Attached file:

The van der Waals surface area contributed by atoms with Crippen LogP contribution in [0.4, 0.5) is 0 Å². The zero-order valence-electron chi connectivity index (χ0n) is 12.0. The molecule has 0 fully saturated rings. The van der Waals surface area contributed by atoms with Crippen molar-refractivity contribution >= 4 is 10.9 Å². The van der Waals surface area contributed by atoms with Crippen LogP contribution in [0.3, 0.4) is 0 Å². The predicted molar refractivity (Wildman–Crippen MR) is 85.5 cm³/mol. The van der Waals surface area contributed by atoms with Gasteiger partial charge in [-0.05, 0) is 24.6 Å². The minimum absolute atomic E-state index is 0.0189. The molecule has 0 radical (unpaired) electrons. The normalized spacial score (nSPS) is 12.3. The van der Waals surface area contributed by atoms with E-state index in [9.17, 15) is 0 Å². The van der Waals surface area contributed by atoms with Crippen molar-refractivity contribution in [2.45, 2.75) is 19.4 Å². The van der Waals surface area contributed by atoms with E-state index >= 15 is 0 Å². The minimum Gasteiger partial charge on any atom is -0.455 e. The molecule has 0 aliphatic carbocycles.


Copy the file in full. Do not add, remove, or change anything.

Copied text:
The van der Waals surface area contributed by atoms with Crippen LogP contribution in [0.4, 0.5) is 0 Å². The zero-order valence-electron chi connectivity index (χ0n) is 12.0. The molecule has 0 fully saturated rings. The van der Waals surface area contributed by atoms with Crippen molar-refractivity contribution >= 4 is 10.9 Å². The van der Waals surface area contributed by atoms with Crippen LogP contribution in [0.3, 0.4) is 0 Å². The predicted molar refractivity (Wildman–Crippen MR) is 85.5 cm³/mol. The van der Waals surface area contributed by atoms with Gasteiger partial charge in [-0.05, 0) is 24.6 Å². The minimum absolute atomic E-state index is 0.0189. The molecule has 0 radical (unpaired) electrons. The normalized spacial score (nSPS) is 12.3. The van der Waals surface area contributed by atoms with E-state index in [9.17, 15) is 0 Å². The van der Waals surface area contributed by atoms with Crippen molar-refractivity contribution in [2.45, 2.75) is 19.4 Å². The van der Waals surface area contributed by atoms with E-state index >= 15 is 0 Å². The minimum Gasteiger partial charge on any atom is -0.455 e. The molecule has 0 aliphatic carbocycles.